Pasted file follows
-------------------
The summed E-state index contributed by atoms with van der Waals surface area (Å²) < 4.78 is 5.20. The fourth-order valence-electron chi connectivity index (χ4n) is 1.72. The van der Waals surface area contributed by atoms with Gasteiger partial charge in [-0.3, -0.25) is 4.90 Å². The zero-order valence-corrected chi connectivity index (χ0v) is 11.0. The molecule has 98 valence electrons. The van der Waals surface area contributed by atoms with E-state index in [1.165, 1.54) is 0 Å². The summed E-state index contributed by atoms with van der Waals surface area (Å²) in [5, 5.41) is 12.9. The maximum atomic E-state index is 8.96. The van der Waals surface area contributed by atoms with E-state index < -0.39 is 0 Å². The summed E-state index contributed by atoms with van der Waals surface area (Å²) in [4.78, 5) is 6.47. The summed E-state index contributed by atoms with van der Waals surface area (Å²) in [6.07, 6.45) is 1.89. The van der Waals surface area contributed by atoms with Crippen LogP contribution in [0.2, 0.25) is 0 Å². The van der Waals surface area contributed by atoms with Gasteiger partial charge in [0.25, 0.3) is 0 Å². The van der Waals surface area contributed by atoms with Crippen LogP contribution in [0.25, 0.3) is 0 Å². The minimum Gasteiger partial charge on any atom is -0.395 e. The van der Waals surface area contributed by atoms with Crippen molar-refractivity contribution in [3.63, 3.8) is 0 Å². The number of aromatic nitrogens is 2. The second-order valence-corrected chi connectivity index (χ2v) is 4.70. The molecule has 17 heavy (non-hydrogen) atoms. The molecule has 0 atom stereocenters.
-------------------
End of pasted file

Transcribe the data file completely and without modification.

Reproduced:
The summed E-state index contributed by atoms with van der Waals surface area (Å²) < 4.78 is 5.20. The fourth-order valence-electron chi connectivity index (χ4n) is 1.72. The van der Waals surface area contributed by atoms with Gasteiger partial charge in [-0.3, -0.25) is 4.90 Å². The zero-order valence-corrected chi connectivity index (χ0v) is 11.0. The molecule has 98 valence electrons. The van der Waals surface area contributed by atoms with E-state index in [1.165, 1.54) is 0 Å². The summed E-state index contributed by atoms with van der Waals surface area (Å²) in [5, 5.41) is 12.9. The maximum atomic E-state index is 8.96. The van der Waals surface area contributed by atoms with E-state index < -0.39 is 0 Å². The summed E-state index contributed by atoms with van der Waals surface area (Å²) in [4.78, 5) is 6.47. The summed E-state index contributed by atoms with van der Waals surface area (Å²) in [6.07, 6.45) is 1.89. The van der Waals surface area contributed by atoms with Crippen LogP contribution in [0.2, 0.25) is 0 Å². The van der Waals surface area contributed by atoms with Gasteiger partial charge in [0.25, 0.3) is 0 Å². The van der Waals surface area contributed by atoms with Crippen LogP contribution in [0.25, 0.3) is 0 Å². The minimum Gasteiger partial charge on any atom is -0.395 e. The van der Waals surface area contributed by atoms with Crippen molar-refractivity contribution in [3.63, 3.8) is 0 Å². The number of aromatic nitrogens is 2. The second-order valence-corrected chi connectivity index (χ2v) is 4.70. The molecule has 17 heavy (non-hydrogen) atoms. The molecule has 0 atom stereocenters.